20th May 2015
May's Treasury Management newsletter
The May issue of the Finalysis / BUFDG Treasury Management Newsletter has arrived. Tim Wilding writes:
"This month’s newsletter continues the project finance theme from last month thanks to HSBC and University of Northampton, with the former penning an article on the University's Government covered Bond Issue. Following hot in the footsteps of S&P, Moody's have also announced changes to bank rating criteria - Tony Assender attempts to see the wood from the trees. Many thanks to Ian Kernohan, Royal London's economist, for his thoughts on the impact of the election result on the UK economy. We also continue the Chinese theme with a very interesting article from peerTransfer on the payment trends of Chinese students."
Click to read all this and more
10 Minutes with... Richard Murphy
Richard is the Managing Director at The Energy Consortium and has a wealth of experience from both supplier and buyer sides of the energy market and in both the public and private sector. In his 25 years in the energy sector he has worked in many areas including strategy and regulation, purchasing, and management.
To find out what Richard enjoys the most about his role, and what challenges he sees ahead, read the interview here.
Notes of meeting with HMRC re: RDEC
HMRC have just agreed the note of the meeting held in February regarding Research and Development Expenditure Credits, and this can be found on our website here.
We have also set up a survey to gather information regarding the value of claims submitted, as this information is of interest to other unviersities and will also assist us in meetings with HMRC. We would be grateful if you could respond to the survey which should take 5 minutes of your time and the information will remain confidential.
CCH guide to the VAT healthcare exemption
CCH has produced a short guide showing how to consider whether the healthcare exemption applies to particular supplies which may be useful to universities making or receiving supplies in the areas of healthcare and medical services, such as activities involving the NHS. It covers the questions of whether the service is provided by a professional enrolled/registered on a relevant statutory register, whether the service is aimed at the protection, maintenance or restoration of the health of the patient, and whether there is a supply of staff or a supply of services.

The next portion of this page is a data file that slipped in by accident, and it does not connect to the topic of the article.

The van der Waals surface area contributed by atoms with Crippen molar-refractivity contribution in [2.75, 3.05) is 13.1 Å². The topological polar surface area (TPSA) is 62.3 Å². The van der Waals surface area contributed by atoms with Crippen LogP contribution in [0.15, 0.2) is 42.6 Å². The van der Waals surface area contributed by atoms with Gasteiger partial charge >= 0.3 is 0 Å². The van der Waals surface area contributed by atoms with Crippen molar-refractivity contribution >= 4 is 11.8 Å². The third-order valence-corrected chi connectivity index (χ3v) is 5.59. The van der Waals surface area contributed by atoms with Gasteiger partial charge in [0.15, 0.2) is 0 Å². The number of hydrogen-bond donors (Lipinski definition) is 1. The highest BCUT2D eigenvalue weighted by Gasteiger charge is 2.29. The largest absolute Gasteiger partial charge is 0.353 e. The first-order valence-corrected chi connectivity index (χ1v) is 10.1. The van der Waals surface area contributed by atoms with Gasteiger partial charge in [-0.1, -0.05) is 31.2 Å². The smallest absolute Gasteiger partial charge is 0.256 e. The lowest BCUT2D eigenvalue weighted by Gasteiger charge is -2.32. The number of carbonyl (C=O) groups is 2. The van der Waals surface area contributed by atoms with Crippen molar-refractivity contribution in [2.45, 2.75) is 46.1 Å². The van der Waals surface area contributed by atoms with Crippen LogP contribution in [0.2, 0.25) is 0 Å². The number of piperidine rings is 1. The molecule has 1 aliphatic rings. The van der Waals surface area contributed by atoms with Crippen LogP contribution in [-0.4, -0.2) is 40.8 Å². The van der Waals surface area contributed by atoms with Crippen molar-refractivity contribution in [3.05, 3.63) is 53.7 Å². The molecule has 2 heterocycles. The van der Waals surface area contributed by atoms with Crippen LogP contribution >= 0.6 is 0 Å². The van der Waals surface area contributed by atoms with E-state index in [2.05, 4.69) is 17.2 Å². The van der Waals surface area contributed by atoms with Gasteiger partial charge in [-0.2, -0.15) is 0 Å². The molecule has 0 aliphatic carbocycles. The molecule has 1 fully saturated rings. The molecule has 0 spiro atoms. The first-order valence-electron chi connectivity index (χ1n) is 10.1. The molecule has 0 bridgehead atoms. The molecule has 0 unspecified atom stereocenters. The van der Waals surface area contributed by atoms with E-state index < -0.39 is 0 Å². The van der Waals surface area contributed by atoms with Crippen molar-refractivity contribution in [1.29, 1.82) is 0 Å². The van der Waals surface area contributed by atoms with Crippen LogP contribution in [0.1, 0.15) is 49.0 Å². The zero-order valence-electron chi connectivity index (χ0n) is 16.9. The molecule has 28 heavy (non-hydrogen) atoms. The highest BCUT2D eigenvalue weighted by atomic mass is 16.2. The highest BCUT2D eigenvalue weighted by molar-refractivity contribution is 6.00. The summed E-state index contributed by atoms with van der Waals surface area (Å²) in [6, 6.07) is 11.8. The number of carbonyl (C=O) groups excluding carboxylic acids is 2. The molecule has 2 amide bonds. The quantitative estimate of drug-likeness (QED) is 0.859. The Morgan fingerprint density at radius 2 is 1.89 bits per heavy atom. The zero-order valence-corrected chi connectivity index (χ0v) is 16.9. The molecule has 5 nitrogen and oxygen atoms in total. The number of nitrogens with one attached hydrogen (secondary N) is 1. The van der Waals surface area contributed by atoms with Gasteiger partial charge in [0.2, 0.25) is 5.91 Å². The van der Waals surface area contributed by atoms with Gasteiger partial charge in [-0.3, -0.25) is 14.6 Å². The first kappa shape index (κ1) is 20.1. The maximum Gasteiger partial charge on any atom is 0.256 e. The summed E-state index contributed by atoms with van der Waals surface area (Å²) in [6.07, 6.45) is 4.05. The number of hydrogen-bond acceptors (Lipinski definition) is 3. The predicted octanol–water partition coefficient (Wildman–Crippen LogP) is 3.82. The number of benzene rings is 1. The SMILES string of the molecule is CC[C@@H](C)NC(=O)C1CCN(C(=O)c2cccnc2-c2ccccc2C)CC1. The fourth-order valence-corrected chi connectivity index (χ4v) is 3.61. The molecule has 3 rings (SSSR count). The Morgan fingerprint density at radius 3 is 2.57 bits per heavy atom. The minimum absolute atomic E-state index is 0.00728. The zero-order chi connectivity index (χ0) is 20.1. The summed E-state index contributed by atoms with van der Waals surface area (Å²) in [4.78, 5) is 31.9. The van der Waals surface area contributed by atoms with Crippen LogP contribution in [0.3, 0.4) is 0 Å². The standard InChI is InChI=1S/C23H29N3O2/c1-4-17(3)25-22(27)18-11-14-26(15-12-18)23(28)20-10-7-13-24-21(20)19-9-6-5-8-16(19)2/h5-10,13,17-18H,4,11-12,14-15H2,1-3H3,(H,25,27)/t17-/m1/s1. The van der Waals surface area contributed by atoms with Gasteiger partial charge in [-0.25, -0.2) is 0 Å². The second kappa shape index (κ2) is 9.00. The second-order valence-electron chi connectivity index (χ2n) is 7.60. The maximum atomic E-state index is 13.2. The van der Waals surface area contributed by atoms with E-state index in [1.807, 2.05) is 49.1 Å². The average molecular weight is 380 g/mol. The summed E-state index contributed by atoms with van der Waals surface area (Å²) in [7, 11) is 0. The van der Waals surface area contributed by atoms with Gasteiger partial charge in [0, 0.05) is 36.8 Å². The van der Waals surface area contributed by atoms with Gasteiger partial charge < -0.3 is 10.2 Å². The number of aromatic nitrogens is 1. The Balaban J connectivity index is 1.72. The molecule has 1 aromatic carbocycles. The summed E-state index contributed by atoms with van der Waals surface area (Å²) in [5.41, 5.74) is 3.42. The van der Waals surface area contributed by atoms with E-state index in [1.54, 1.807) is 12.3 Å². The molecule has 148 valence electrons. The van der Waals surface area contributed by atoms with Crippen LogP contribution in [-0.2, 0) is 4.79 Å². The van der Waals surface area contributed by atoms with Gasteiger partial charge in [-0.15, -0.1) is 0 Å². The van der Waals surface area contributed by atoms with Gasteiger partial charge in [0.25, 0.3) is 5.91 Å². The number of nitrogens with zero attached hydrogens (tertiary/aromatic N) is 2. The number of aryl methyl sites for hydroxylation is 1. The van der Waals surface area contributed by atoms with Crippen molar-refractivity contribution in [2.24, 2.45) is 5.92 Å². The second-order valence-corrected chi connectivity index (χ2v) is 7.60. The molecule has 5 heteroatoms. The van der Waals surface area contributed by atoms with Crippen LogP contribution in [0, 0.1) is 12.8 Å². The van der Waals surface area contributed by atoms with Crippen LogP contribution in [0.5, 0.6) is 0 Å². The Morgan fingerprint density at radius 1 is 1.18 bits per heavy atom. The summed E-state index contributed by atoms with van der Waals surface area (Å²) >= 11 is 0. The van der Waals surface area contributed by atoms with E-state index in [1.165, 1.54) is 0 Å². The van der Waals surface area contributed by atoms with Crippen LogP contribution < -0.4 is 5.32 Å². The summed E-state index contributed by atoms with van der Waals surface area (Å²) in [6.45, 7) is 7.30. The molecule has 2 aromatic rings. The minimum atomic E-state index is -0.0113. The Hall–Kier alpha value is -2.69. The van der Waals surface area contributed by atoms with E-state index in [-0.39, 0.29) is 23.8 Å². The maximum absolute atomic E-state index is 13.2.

Potential impact of new government on HE employment
UCEA and Eversheds are jointly organising a free webinar for HEIs on the Conservatives’ manifesto commitments and how they could impact on employment related issues at universities. Whilst a clearer picture will emerge after the Queen’s Speech on 27 May (and webinar content will be updated accordingly), they expect the webinar to cover the following areas, all of which will affect HE institutions as employers:
- EU referendum – how an ‘out vote’ may affect employment law
- British Bill of Rights to replace the Human Rights Act
- Trade union ballot law
- Zero hours contracts
- Equality – gender pay and disability employment gap
- Volunteering leave
- Prevent strategy
The webinar will run from approximately 11.00am - 12.00 noonon Friday 12 June 2015. It is aimed at HR directors, their deputies and other HR professionals, but may also be of interest to others responsible for strategic level staffing issues in institutions.
Places are limited to 100 log-ins, with only one log-in allocated for each UCEA member institution on a first come first served basis, so please coordinate with colleagues to participate. Institutional places by emailing email@example.com quoting ‘New Government, new laws’ in the subject line of your email.
Room at the top - how to redress the gender imbalance
A recent feature article in the Times Higher on the dearth of women at the top in UK HEIs makes interesting reading. Just 20% of vice-chancellors and 30% of pro vice-chancellors and deputy vice-chancellors are female.
Among many interesting points, the article makes the case that universities would greatly benefit from more women in the upper leadership positions. Clearest of all is that "diversity brings benefits to a company’s bottom line. There is evidence that Fortune 500 companies with more female directors outperform those with fewer female board members on a broad range of financial indicators". The article goes on to consider what Universities can do to achieve a better balance and makes a number of suggestions, including providing the right incentives, considering appointing from within, providing appropriate leadership, and management training, coaching, and mentoring.
Women in the UK HE sector are encouraged to get involved with the Leadership Foundation's Aurora Programme for women leaders - you can sign up here to be participant, or become a champion, a mentor, a role model, or be a speaker on the programme itself.